That will create a backup of your current video BIOS and save it under OLDBIOS.bin. If you screw up you can restore from it later, though you'll need another graphics card in your system like I do.
  9. Aight, we're all set. A deep breath and: atiflash -p [adapter number] [newbios.bin] -f
    Instead of newbios.bin substitute whatever the filename is of the 2400 Pro BIOS file. My guess your name will be ugly as it's probably more than 8 characters. Ah, DOS! :).
    The -f flag is there to force the BIOS in regardless of errors - on my card the SSID's didn't match and the utility seemingly errored out but upon next reboot everything on the screen was f**cked up which was inconvenient.
  10. Reboot. If you see the POST screen it's all good. If you see something else then call up your nerd friend and borrow a PCIe video card. Repeat the procedure, just replace the newbios.bin with oldbios.bin in the previous step.
  11. Boot into OS X. If you've already got the x2000 kext from a Kalyway install you should see that the resolution has improved and you can enable QE. To double-check, open up the System Profiler (under About this mac) and check under Graphics - it should give you information about the card now. If you haven't got the kext or everything looks the same ie. you can't change the resolution under the Display settings, read on.
  12. Get the x2000 kext. Edit the Info.plist to include the 94c3 device ID. This needs a separate thread of its own, and luckily for me there is one out there already - just follow this mini-guide for the 2400 Pro. Remember - now that you flashed the BIOS your videocard is a 2400 Pro, not an XT.
  13. Install the kext file like the guide suggests or do it the manual way I described in the Linksys wireless adapter section - I personally like to do things manually so I know what's going on, and I'm assuming you're nerdy enough too. How do I know that? Come ON, you're reading a freaking hackintosh guide! Eesh). Reboot.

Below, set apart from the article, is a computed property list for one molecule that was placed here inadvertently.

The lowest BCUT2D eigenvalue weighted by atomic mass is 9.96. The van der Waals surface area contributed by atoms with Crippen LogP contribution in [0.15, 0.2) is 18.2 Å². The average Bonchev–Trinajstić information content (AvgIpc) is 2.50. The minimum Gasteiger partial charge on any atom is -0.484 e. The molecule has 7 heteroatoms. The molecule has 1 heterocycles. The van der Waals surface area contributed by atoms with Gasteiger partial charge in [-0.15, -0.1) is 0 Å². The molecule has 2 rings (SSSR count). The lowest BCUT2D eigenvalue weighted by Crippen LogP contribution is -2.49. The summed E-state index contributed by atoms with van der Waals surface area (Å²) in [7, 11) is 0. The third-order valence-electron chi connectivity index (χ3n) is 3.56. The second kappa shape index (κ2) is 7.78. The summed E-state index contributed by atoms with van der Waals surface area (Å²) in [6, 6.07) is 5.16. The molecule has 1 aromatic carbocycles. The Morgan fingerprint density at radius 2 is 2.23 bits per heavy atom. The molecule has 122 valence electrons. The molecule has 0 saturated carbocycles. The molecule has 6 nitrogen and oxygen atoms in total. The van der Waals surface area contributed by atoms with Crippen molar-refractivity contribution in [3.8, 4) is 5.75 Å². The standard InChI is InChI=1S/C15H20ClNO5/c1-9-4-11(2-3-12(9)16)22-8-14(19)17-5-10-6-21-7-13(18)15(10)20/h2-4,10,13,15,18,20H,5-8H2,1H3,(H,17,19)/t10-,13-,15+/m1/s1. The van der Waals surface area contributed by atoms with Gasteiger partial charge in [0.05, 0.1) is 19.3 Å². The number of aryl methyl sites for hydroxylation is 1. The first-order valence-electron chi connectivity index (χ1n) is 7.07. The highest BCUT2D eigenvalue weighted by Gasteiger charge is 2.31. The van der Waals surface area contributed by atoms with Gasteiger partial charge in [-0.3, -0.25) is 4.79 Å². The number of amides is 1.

14. You should now have the video working properly. Time to enable Quartz GL for some EKSTREME GRAFiX. Save time and get the OSX86 Tools. Unpack and run them, and just click Enable QGL at the top left. To add Quartz Extreme check this link out. Basically you have to add the 94c3 to the Info.plist file. Easy-peasy! Reboot and wooow, it should all work.
  15. Mandatory step - while holding Shift press F12 to call up the widgets. WHOAA. It's like, widgets MATRIX-style dude! Trippy.

That's it. You should be up and running with the 2400XT now.




At this point it wouldn't hurt to backup. I personally use SuperDuper! because it makes very nice bootable backups. If you like it too you'll encounter a weird error on the hackintoshes as the program tries to erase your drives. It'll say _CFGetHostUUIDString: unable to determine UUID for host.


Just follow this short guide. Fixed the problem for me.



This is my second hackintosh and I'm quite happy. I've sold my MacBook and was waiting for Apple to come up with their new Air-like MacBook Pros but the specs on there turned out to be plain s**t so here I am, with a quad-core Mac for the price of a midrange MacBook. SCORE!


I'll try to keep this guide updated as I go along and install updates and other add-ons to make the system polished. Let me know if you find an error or just want to b*tch for no good reason.